18. Amy @ cookbookmaniac says:

    Nice one, Anh! Your pics are very elegant. i don't know if I've ever eaten this. i'll have to ask my mum 😀 I think I still have lots to learn.

  19. Agnes says:

    Oooh I'm such a big fan of mochi – these sound very interesting!

  20. tasteofbeirut says:

    Wonderful dish; it is nice to know that it has such glorious past usage!

  21. Asha says:

    Wonderful looking dish, scrumptious.

  22. Naomi says:

    These look awesome. I grew up eating on Vietnamese food, so I love love love your blog!

  23. Food For Tots says:

    I never know that there is such an interesting savoury mochi dumpling in Vietnamese cuisine. The more I stare at the photo, the more my tummy rumbles. Oh gosh….!!!

  24. Angry Asian says:

    this is so lovely. i can't say that i love banh it but your presentation could possibly sway me.

  25. Ana Powell says:

    Divine work

  26. Zara says:

    Hi Anh! The pics are so eyecatching and I like your creative approach to the recipe..!

  27. WizzyTheStick says:

    I really need to get my hands on some glutinous rice flour as these dumplings would be perfect for my gluten intolerant son.

  28. Big Boys Oven says:

    wow! I love the setting of the photos, excellently set up! the dish was very appealing too!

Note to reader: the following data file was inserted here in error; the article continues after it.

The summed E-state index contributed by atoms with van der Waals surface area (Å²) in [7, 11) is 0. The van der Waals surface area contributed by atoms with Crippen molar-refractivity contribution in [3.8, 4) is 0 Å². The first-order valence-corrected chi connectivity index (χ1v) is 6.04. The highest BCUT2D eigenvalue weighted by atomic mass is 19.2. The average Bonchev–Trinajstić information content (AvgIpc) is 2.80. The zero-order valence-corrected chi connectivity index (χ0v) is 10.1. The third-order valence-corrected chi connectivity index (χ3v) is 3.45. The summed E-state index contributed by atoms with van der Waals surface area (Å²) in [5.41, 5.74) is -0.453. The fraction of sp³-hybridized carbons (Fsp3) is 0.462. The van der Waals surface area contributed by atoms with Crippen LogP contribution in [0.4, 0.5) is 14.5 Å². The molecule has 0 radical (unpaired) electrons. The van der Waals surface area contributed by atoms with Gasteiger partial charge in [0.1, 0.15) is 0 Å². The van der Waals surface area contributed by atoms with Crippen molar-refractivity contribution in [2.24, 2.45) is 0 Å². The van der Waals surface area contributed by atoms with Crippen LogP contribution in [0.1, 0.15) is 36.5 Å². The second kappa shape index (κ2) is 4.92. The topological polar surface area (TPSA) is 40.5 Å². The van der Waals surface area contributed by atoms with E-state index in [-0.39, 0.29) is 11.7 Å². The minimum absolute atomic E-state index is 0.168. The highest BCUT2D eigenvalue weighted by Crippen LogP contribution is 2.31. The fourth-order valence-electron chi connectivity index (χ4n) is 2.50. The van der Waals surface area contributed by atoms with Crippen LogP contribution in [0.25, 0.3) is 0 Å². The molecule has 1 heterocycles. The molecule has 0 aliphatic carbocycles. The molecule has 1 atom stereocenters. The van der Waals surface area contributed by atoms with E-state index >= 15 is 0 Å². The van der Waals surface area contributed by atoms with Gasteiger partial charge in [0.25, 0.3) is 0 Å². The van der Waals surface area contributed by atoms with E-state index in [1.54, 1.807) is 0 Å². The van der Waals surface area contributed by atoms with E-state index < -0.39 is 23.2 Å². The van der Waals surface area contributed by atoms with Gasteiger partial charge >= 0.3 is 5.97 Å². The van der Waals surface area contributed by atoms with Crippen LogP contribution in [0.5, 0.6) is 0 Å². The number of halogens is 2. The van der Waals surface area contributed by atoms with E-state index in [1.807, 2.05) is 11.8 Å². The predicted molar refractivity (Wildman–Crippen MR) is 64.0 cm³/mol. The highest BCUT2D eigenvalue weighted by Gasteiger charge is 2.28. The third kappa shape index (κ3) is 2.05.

29. ChichaJo says:

    This looks like it really hits the spot! I love dumplings in soup although I've never tried this type of savory mochi dumpling…it sounds delicious!

  30. bake in paris says:

    Love the clear soup, and these savoury mochi balls are so tempting! Can almost taste it from here :-)

  31. Soma says:

    A completely new recipe for me and the minimalist photographs are like a dream. very well done.

  32. Ellie (Almost Bourdain) says:

    Beautiful dumpling soup. Loving all these Vietnamese dishes. Looking forward to more.

  33. SteelCityFlan says:

    The soup looks wonderful, and I'm saying that on a hot, sunny day! I can imagine that it would be heaven on a chilly one :) Also, your photos are really just gorgeous.

  34. Yasmeen says:

    Those look delectable.I'm also eager for start of world cup,these would be perfect for game time snack 😀

  35. Trissa says:

    Most of the mochi I've eaten has been sweet – I can't even remember having the savoury ones! Thanks for sharing – you have beautiful cuisine – am glad to learn about it from you!

  36. shaz says:

    SOunds wonderful, I love the texture of mochi and I like the sweet soup version, so I think I'll definitely like this savoury version.

  37. mademoiselle délicieuse says:

    I've only ever had these with a sweet filling or no filling so this is a revelation to me. Thanks for the insight!

  38. My Casa Bella says:

    Hi, this looks wonderful and comforting, but what is "glutinous rice flour"?

  39. Forager says:

    Wow – I eat a great deal of Vietnamese food but I've never had Vietnamese mochi before. I'll have to try to make these now!

  40. Indonesia-Eats says:

    Savoury mochi is new to me. Looking great!

  41. Anonymous says:

    I wandered in looking for a savoury alternative to sweet mochi. All the sweet mochi recipes I have found are insanely complex. This looks so simple! Thanks from anna

  42. Foto Bugil says:

    Hi Anh! The pics are so eyecatching and I like your creative approach to the recipe..!